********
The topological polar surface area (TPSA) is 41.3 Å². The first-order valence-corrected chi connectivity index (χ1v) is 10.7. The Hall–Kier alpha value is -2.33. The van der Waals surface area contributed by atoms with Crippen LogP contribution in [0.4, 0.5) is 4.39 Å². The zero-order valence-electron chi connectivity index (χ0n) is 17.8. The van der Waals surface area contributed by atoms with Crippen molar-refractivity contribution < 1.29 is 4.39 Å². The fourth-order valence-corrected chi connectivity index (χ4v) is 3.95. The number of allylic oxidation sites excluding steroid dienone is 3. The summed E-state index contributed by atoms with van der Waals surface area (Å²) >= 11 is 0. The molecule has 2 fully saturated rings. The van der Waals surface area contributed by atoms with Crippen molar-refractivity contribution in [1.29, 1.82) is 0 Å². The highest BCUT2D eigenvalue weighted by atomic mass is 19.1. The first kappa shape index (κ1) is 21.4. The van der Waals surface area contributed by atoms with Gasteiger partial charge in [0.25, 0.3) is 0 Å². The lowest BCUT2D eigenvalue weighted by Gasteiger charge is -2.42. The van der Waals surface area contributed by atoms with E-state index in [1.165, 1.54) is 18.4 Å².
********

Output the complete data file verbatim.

The topological polar surface area (TPSA) is 41.3 Å². The first-order valence-corrected chi connectivity index (χ1v) is 10.7. The Hall–Kier alpha value is -2.33. The van der Waals surface area contributed by atoms with Crippen LogP contribution in [0.4, 0.5) is 4.39 Å². The zero-order valence-electron chi connectivity index (χ0n) is 17.8. The van der Waals surface area contributed by atoms with Crippen molar-refractivity contribution < 1.29 is 4.39 Å². The fourth-order valence-corrected chi connectivity index (χ4v) is 3.95. The number of allylic oxidation sites excluding steroid dienone is 3. The summed E-state index contributed by atoms with van der Waals surface area (Å²) >= 11 is 0. The molecule has 2 fully saturated rings. The van der Waals surface area contributed by atoms with Crippen molar-refractivity contribution in [1.29, 1.82) is 0 Å². The highest BCUT2D eigenvalue weighted by atomic mass is 19.1. The first kappa shape index (κ1) is 21.4. The van der Waals surface area contributed by atoms with Gasteiger partial charge in [0.25, 0.3) is 0 Å². The lowest BCUT2D eigenvalue weighted by Gasteiger charge is -2.42. The van der Waals surface area contributed by atoms with E-state index in [1.165, 1.54) is 18.4 Å².